Rev. Conway's incumbency that the frame church was removed and the present brick church and parsonage built at a cost of $10,000. Several clergymen have succeeded the Rev. Conway, notably, Fathers O. Tool, Fitzgerald, McCarthy and Haley. The present incumbent is the Rev. Steven F. Carrol. The old frame church, converted into a school, stands near the new church.

      In 1879 the parsonage caught fire and came near being consumed. There was no fire brigade in those days. When a fire occurred the Union Pacific shop whistle blew and everybody grabbed a bucket or other utensil and ran, and in brief space every pump in the neighborhood was brought into requisition. This fire was valiantly fought and extinquished, but not before great damage was done and the building rendered untenantable. The Rev. Burns was officiating at the church at the time, and resided at the home of Mrs. Dwyer on Front street until repairs were made, and received the care and attention the delicate state of his health required.

     Next to the Dwyer home was a notorious saloon kept by two burly Irishmen named Brady which was a resort of cowboys and rough element of the



town. The cowboys would often ride up and down in front of the saloon, and by whoops, yells and firing revolvers in the air, render night hideous. People thought little of this, but the Rev. Burns being sick, the kindly heart of Mrs. Dwyer sympathized with him, and fearing the unusual noise of a particular night disturbed her patient, she went into the saloon and asked the Brady's to induce "the boys" to quiet down. They blankly refused. "Have you respect for the clergy?" she asked. "We have, " said they, "but we will not have our business interfered with." Mrs. Dwyer informed the invalid of her interview with the Brady's, and he languidly said, "Never mind Mrs. Dwyer, the green grass will grow on the place where their saloon now stands." And so it came to pass. The Brady's did not live a great while after, and where their saloon stood is now a blue grass lawn.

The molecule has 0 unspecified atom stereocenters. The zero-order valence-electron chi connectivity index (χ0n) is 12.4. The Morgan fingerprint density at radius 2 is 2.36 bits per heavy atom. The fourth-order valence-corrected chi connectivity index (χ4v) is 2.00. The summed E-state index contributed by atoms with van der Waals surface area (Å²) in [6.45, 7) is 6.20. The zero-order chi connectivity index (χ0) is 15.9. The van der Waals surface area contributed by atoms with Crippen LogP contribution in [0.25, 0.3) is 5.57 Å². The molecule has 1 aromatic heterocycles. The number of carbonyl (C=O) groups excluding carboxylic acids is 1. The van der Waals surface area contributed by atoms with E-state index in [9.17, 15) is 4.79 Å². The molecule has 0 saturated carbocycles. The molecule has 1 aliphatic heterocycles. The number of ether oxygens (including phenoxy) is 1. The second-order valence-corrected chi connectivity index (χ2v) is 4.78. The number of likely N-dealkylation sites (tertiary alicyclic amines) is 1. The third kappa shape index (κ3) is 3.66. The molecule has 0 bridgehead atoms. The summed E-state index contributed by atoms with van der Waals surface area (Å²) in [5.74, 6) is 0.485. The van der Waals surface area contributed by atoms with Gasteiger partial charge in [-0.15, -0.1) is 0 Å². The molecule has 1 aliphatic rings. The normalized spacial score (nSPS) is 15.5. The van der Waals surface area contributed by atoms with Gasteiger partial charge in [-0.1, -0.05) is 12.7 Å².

Mrs. Dwyer was a benevolent, kind-hearted soul, but she now rests in our cemetery with other pioneers.

     At that time, the Union Pacific shops being unusually busy, industrious workmen prospered, and the town continued to grow.